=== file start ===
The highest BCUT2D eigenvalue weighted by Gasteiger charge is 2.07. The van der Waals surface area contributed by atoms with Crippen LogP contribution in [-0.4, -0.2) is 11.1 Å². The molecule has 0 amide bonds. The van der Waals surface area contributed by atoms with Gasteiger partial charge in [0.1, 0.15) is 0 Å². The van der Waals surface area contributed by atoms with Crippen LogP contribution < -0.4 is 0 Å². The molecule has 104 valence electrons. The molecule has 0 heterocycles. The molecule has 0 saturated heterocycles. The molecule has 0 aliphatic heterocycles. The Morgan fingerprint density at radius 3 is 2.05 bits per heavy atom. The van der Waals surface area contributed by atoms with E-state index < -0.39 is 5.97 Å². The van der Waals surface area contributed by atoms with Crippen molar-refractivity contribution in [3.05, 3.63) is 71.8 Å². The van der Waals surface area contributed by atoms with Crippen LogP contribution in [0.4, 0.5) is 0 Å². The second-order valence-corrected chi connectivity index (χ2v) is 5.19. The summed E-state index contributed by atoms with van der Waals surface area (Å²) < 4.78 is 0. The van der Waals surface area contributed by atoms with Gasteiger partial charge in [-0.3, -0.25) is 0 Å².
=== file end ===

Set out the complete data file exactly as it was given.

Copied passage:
The highest BCUT2D eigenvalue weighted by Gasteiger charge is 2.07. The van der Waals surface area contributed by atoms with Crippen LogP contribution in [-0.4, -0.2) is 11.1 Å². The molecule has 0 amide bonds. The van der Waals surface area contributed by atoms with Gasteiger partial charge in [0.1, 0.15) is 0 Å². The van der Waals surface area contributed by atoms with Crippen LogP contribution < -0.4 is 0 Å². The molecule has 104 valence electrons. The molecule has 0 heterocycles. The molecule has 0 saturated heterocycles. The molecule has 0 aliphatic heterocycles. The Morgan fingerprint density at radius 3 is 2.05 bits per heavy atom. The van der Waals surface area contributed by atoms with E-state index < -0.39 is 5.97 Å². The van der Waals surface area contributed by atoms with Crippen molar-refractivity contribution in [3.05, 3.63) is 71.8 Å². The van der Waals surface area contributed by atoms with Crippen LogP contribution in [0.4, 0.5) is 0 Å². The second-order valence-corrected chi connectivity index (χ2v) is 5.19. The summed E-state index contributed by atoms with van der Waals surface area (Å²) < 4.78 is 0. The van der Waals surface area contributed by atoms with Gasteiger partial charge in [-0.3, -0.25) is 0 Å².